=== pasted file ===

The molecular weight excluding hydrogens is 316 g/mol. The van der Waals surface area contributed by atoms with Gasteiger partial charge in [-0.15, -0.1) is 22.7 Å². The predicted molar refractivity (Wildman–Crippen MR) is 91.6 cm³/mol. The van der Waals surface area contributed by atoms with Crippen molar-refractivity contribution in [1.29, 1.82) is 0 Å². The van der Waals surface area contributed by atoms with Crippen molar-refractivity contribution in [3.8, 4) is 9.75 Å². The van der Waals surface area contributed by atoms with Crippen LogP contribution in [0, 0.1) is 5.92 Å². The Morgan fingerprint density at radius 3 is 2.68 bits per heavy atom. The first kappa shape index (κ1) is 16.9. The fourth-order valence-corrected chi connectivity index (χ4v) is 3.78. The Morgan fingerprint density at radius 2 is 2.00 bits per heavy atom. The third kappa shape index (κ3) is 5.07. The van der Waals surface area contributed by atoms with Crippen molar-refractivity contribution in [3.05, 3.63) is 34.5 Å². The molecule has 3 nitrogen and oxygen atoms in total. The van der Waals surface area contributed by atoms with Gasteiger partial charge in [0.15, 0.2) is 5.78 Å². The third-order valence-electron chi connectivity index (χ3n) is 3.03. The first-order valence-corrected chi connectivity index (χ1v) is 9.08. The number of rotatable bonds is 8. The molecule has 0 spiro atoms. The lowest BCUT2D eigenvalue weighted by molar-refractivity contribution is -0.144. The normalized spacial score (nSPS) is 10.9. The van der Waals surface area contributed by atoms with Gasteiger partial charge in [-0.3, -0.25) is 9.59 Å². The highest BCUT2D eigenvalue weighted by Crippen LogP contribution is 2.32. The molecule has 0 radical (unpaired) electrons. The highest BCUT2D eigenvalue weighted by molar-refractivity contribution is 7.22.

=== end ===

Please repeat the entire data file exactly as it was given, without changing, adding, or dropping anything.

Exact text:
The molecular weight excluding hydrogens is 316 g/mol. The van der Waals surface area contributed by atoms with Gasteiger partial charge in [-0.15, -0.1) is 22.7 Å². The predicted molar refractivity (Wildman–Crippen MR) is 91.6 cm³/mol. The van der Waals surface area contributed by atoms with Crippen molar-refractivity contribution in [1.29, 1.82) is 0 Å². The van der Waals surface area contributed by atoms with Crippen molar-refractivity contribution in [3.8, 4) is 9.75 Å². The van der Waals surface area contributed by atoms with Crippen LogP contribution in [0, 0.1) is 5.92 Å². The Morgan fingerprint density at radius 3 is 2.68 bits per heavy atom. The first kappa shape index (κ1) is 16.9. The fourth-order valence-corrected chi connectivity index (χ4v) is 3.78. The Morgan fingerprint density at radius 2 is 2.00 bits per heavy atom. The third kappa shape index (κ3) is 5.07. The van der Waals surface area contributed by atoms with Crippen molar-refractivity contribution in [3.05, 3.63) is 34.5 Å². The molecule has 3 nitrogen and oxygen atoms in total. The van der Waals surface area contributed by atoms with Gasteiger partial charge in [0.15, 0.2) is 5.78 Å². The third-order valence-electron chi connectivity index (χ3n) is 3.03. The first-order valence-corrected chi connectivity index (χ1v) is 9.08. The number of rotatable bonds is 8. The molecule has 0 spiro atoms. The lowest BCUT2D eigenvalue weighted by molar-refractivity contribution is -0.144. The normalized spacial score (nSPS) is 10.9. The van der Waals surface area contributed by atoms with Gasteiger partial charge in [-0.3, -0.25) is 9.59 Å². The highest BCUT2D eigenvalue weighted by Crippen LogP contribution is 2.32. The molecule has 0 radical (unpaired) electrons. The highest BCUT2D eigenvalue weighted by molar-refractivity contribution is 7.22.